But Flo Rida’s wheelhouse, if one were inclined to call it that, is EDM. He was one of the first to see the potential in rap/dance crossovers. “Low” clocks in 129 beats per minute, making it pure hip-house passed off as conventional pop-rap. He was the best part of Three 6 Mafia and Tiësto’s Sean Kingston-featuring 2009 single “Feel It,” which if it had come out in, say, 2013, would be an inescapable smash. Only One Flo (Part One), Flo Rida’s 2010 eight-song album that, with a running time of 27 minutes, feels a bit long, features “Club Can’t Handle Me,” a collaboration with the fantastically cheesy French house DJ David Guetta that proved to be a massive hit and provide Flo Rida with the governing principle that would come to define the entirety of his 2012 album Wild Ones: Rap. Over. Fucking. EDM. Wild Ones yielded four hit singles: “Good Feeling,” which is basically Flo Rida rapping over Avicii’s “Levels”; “I Cry,” which is about social responsibility (sort of); “Whistle,” which is about blowjobs, and “Wild Ones,” which is about nothing.
It seems that being inoffensive suits Flo just fine. Discussing his nice-guy public persona, he says, “I don’t give off negative energy. Besides, with the social media and everything like that, you don’t need no bad mouthing. You don’t want no lawsuits or nothing. I mean, even if you win, you still gotta pay some money.” So Flo Rida flies under the radar, conservative, offending no one while watching his money pile up.
Ten minutes in, I'm running out of things to ask Flo Rida. I ask him when he will stop rapping, to which he responds that he has a label called International Music Group that has signed Gorilla Zoe, who is perhaps most famous for being the dude who replaced Young Jeezy in the Diddy-created Atlanta rap crew Boyz N Da Hood, as well as making the song “Hood N—ga,” which remains one of the defining southern hip-hop singles of the 2000s. This is wonderful, because Gorilla Zoe is wonderful, but extremely puzzling for Flo Rida, who makes songs for the clubs and has zero concerns about maintaining any sort of street credibility. This is also awkward, because it turns out Gorilla Zoe has been sitting behind us the entire time.
After ten minutes more, I give up. Gorilla Zoe will tell me he thought I did a good job interviewing Flo Rida, which will make me feel good because (again) Gorilla Zoe is wonderful, but it does not change the fact that talking to Flo Rida for 20 minutes feels like a lifetime. This could be my fault, or his fault, or no one's fault at all. The short-form celebrity interview is a unique, extremely odd social contract—as soon as you switch your recorder on, you essentially get the right to ask a total and complete stranger whatever you want, and they are required to think of semi-detailed answers on the spot. This leads to a lot of bullshitting on both sides, because sometimes the interviewer knows nothing about their subject, and sometimes the celebrity knows nothing about the things they're being asked. If the reporter prods the celebrity in the wrong direction by asking questions that don't make sense, or questions that are too personal, and the subject may close up. Maybe they're having a bad day, or are distracted, and have no interest in talking to you about themselves. Maybe the reporter is awkward, or they make the celebrity feel uncomfortable, or maybe the celebrity just thinks the reporter a dick. Maybe the celebrity has been through rigorous media training, and has been taught to give bite-sized answers that leave no room for follow-up questions but technically provide a comprehensive, if not particularly controversial or interesting, answer to whatever the reporter wanted to know about. Besides, it's not an artist's job to be good at being interviewed, it's their job to be good at making music. Giving smart, insightful interviews may very well make someone care about an artist's music enough to give it a chance, but at the end of the day, an interview with someone like Flo Rida is an entirely fabricated experience. He's supposed to use my questions as an opportunity to promote the stuff he's going to promote, and my job is to get enough color out of him in between his plugs to have an interesting enough article so that someone might click on it and then share it, which will mean in the eyes of my bosses that I did a good job. Both Flo Rida and I understand this subtext innately. It frames the entirety of our interaction.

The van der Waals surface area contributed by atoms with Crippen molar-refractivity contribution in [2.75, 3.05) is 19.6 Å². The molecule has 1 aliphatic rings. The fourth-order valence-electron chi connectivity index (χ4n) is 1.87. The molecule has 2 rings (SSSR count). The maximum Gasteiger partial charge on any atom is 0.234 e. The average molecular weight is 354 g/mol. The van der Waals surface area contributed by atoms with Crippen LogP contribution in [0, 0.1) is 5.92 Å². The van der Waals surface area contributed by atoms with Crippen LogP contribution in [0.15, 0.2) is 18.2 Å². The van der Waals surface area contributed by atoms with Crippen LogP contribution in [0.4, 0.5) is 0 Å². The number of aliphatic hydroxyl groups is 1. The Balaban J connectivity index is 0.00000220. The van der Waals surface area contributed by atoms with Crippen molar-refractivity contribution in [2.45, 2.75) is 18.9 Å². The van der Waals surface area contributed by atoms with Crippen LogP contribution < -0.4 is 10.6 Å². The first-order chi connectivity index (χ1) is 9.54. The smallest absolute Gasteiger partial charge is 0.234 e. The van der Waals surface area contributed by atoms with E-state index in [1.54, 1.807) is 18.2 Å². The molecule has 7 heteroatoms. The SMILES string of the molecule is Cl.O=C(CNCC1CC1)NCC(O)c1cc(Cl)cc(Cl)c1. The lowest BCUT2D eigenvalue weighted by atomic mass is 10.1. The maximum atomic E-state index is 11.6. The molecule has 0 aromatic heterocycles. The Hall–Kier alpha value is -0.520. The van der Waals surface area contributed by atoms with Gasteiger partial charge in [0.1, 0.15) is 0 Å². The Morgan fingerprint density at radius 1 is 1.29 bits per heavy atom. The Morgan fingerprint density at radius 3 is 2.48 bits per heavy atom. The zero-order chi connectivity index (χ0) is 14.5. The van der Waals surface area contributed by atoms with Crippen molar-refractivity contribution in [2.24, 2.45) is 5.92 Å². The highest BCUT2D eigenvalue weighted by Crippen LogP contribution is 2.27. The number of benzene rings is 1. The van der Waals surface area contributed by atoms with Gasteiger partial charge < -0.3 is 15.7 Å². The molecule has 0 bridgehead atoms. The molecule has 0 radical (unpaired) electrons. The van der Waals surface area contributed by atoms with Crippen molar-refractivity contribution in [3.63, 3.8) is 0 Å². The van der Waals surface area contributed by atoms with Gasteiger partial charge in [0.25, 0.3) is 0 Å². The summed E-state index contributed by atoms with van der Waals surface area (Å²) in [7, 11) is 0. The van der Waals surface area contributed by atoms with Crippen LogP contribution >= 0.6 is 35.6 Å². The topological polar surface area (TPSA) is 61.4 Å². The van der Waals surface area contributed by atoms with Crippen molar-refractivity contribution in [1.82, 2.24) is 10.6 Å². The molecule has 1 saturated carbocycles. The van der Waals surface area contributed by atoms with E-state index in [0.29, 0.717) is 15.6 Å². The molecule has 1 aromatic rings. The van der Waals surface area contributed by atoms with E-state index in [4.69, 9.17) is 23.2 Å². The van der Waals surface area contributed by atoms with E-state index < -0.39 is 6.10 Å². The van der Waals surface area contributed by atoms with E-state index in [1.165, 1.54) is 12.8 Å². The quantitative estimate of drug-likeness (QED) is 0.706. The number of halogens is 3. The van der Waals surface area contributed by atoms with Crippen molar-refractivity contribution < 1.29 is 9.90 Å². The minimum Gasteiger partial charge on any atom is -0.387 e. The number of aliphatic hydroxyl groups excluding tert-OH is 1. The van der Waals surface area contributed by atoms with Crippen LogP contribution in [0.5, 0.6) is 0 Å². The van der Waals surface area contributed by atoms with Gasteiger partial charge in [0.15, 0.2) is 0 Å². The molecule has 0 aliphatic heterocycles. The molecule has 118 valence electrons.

As I’m putting my recorder into my backpack and getting ready to leave, Ty Dolla $ign, Flo’s fellow Atlantic artist, comes into the room and says hi to him. They are, evidently, friends. What’s interesting is you couldn’t find more diametrically opposed forces in hip-hop than Ty and Flo. Where Flo is a relatively anonymous presence on anything he touches, Ty is a multitalented producer, musician, and singer who oozes personality and whose talents, coupled with his lurid sex tales, inspire rabid fandom. Still, their friendship weirdly makes sense; I can imagine them drinking Mai Thais in a Miami cabana, Flo Rida listening intently as Ty tells of his latest conquest, not saying too much in return. Sometimes people like to be the secondary guy, the one who goes with the flow. That’s fine. Flo Rida’s just made a career off it.
Drew Millard is Noisey's Features Editor. Follow him on Twitter.